2007 Annual Survey of violations of trade union rights - Germany
|Publisher||International Trade Union Confederation|
|Publication Date||9 June 2007|
|Cite as||International Trade Union Confederation, 2007 Annual Survey of violations of trade union rights - Germany, 9 June 2007, available at: http://www.refworld.org/docid/4c52ca2e28.html [accessed 27 January 2015]|
ILO Core Conventions Ratified: 29 – 87 – 98 – 100 – 105 – 111 – 138 – 182
No civil servants have the right to strike, irrespective of their function.
Trade union rights in law
The Basic Law guarantees freedom of association. Minimum standards are provided for in separate acts, rather than a single labour code.
The Basic Law recognises the right to bargain collectively and agreements are governed by the Act on Collective Agreements. Collective agreements are binding for members of the trade union and employers' association concerned.
Consultation and information rights: Workers are able to participate in management decision-making through works' councils, which are responsible for supervising the implementation of the union's collective agreement in a workplace. Workers' consultation and information rights are in line with European Union legislation. Members of works' councils do not have to be union representatives, although more than half are union members according to figures from 2006.
The co-determination arrangements in large companies allow the workers' representatives on the supervisory boards of groups to have a say on general company policy, though not ultimately to prevent mass dismissals or company transfers, owing to the majority of seats being held by management.
No right to strike for civil servants: The principal limitation on workers' rights is the denial of the right to strike to civil servants in public services, including teachers. No civil servants have the right to strike, irrespective of their function. A related problem is that employees with civil servant status are still denied collective bargaining rights. There has been no change here despite repeated criticism from the ILO of this breach of Convention 98. Those people employed in public services who are covered by collective agreements do, however, enjoy full freedom of association. The ILO has repeatedly reminded the government of Germany, since 1959, that the restrictions applying to civil servants are not in line with Convention 87, and has asked it to change its legislation to recognise the right of public servants, not exercising authority in the name of the State, to have recourse to strike action. Most civil servants' and professional organisations, unlike the member unions of the DGB, are still opposed to the right to strike for civil servants, so as to avoid risking the loss of their acquired "privileges" (such as the state's obligation to support them financially and their protection against dismissal, etc.).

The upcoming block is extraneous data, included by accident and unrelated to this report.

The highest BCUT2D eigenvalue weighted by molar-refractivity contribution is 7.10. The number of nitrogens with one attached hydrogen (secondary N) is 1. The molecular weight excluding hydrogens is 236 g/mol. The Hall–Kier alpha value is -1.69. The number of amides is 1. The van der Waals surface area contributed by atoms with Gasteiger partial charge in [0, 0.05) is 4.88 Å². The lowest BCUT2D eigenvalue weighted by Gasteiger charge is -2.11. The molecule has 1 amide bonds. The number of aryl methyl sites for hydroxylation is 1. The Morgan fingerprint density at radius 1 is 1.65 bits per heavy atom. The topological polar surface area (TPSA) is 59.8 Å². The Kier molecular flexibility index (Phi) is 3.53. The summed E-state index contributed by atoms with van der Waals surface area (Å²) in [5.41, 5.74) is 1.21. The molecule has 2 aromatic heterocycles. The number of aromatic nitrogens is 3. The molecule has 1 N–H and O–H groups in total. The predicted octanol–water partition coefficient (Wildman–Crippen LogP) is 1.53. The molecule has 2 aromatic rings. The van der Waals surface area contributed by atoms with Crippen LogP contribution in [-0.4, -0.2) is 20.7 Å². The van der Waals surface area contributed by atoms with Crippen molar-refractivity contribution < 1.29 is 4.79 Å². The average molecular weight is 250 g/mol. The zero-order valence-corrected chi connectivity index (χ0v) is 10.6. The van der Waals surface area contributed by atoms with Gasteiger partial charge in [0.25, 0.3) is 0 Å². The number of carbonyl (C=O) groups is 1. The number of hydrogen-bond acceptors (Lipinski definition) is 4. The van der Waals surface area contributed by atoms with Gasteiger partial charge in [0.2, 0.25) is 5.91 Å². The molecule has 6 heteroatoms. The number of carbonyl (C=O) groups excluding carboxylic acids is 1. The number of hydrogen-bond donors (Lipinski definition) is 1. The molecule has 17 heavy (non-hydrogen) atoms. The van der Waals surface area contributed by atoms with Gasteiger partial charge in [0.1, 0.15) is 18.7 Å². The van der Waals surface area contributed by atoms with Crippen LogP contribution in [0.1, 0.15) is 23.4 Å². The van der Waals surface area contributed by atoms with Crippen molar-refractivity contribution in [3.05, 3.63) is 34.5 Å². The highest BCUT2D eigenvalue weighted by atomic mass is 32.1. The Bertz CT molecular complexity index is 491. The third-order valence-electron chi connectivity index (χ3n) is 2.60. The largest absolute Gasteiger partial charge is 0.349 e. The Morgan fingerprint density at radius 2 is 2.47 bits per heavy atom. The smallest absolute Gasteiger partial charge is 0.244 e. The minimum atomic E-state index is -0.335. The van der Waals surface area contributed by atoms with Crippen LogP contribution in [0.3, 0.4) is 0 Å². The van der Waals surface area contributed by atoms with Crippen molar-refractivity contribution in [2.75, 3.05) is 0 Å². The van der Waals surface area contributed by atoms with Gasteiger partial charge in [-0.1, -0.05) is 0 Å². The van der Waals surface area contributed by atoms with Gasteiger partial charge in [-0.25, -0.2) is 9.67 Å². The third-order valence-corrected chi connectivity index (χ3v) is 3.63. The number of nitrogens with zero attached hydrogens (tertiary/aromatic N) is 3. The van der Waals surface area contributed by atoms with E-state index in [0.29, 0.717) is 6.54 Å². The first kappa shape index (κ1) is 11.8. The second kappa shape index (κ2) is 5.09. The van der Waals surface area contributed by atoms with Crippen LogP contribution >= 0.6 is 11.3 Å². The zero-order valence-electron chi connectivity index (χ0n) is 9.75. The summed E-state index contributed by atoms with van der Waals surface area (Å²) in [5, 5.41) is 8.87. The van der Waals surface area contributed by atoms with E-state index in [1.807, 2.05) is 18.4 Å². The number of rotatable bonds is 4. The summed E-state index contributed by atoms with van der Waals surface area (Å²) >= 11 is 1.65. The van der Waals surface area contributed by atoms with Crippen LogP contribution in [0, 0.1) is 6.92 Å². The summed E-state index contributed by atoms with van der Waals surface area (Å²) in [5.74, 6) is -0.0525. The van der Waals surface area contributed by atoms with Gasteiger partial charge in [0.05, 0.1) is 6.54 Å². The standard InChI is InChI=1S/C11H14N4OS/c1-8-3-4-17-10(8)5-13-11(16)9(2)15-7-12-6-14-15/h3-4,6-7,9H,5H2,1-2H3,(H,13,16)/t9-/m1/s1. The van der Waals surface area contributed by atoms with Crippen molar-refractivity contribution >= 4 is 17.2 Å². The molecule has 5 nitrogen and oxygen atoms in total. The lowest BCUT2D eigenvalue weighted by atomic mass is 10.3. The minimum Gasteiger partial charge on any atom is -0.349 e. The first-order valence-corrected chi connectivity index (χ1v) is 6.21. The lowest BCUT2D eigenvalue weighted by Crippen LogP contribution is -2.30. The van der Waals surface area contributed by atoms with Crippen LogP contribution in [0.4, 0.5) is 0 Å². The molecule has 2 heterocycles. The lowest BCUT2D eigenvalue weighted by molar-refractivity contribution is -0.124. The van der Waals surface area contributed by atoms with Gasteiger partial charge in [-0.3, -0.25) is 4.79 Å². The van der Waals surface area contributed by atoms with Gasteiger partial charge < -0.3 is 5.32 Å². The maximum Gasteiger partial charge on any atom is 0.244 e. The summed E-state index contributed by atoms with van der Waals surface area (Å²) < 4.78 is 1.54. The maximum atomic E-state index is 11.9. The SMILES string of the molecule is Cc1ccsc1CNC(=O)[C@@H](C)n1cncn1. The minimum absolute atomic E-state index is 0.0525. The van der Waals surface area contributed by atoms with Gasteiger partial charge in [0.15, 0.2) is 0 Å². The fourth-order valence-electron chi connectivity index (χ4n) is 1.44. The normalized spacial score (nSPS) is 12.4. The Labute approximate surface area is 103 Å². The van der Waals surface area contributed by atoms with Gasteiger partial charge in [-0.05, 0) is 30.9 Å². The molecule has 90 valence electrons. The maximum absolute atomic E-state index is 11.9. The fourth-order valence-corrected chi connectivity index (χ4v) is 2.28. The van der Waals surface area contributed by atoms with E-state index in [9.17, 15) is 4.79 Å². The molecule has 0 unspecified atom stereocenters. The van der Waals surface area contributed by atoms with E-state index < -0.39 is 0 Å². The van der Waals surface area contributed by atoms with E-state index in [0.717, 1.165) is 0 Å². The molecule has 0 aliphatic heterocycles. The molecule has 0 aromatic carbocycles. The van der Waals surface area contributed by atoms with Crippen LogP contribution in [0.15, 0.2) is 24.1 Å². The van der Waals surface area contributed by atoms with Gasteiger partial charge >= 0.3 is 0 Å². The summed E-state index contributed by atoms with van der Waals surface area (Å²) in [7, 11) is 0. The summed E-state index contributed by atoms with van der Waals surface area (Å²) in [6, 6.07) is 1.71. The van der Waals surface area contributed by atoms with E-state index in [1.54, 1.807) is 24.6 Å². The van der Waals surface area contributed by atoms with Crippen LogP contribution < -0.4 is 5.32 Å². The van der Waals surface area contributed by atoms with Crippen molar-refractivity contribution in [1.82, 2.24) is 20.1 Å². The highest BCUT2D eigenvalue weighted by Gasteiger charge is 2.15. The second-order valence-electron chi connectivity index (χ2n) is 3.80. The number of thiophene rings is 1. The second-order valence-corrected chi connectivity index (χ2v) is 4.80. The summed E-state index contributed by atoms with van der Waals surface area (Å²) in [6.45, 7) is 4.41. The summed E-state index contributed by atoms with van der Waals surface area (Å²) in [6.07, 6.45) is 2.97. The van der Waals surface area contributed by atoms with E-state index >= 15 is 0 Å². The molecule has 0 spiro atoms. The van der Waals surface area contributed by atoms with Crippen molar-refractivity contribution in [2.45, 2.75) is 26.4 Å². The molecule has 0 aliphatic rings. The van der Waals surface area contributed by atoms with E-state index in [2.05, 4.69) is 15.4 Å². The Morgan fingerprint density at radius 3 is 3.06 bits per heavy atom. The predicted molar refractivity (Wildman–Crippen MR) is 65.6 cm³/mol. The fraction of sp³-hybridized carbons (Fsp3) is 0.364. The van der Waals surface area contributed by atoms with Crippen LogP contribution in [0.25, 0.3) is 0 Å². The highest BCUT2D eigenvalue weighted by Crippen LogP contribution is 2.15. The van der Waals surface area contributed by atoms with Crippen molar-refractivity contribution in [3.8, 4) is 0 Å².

The trade unions were closely involved in a comprehensive modernisation of the legislation governing the civil service under the Schröder (Social Democrat) administration, and it was hoped that this would take ILO recommendations into account. No progress has been made since the coalition government came to power in November 2005 however.
Trade union rights in practice
Collective bargaining: Germany has a strong tradition of collective bargaining which in 2004 allowed for the negotiation of job saving deals, particularly with the big car manufacturers. This situation continued in 2005, although it at times meant major concessions by the unions, including pay cuts, limited job cuts and flexible working time, to preserve as many jobs as they could.
Collective agreements were reached for major sectors such as the steel industry, the retail sector and the private insurance sector in 2006. There has been a shift however away from detailed agreements covering a whole sector to framework agreements that set the basis for differentiated negotiations at company level.
Information and consultation rights: As yet there has been a failure to implement the EU Directive on information and consultation rights for workers in the event of company transfers.
Violations in 2006
Swedish retailer accused of bullying union activists: The Ver.di union accused the Swedish retailer Hennes and Mauritz of systematically undermining union rights in its German stores and bullying union activists. The company's Swedish headquarters said they took the criticism very seriously, and that they considered such behaviour unacceptable.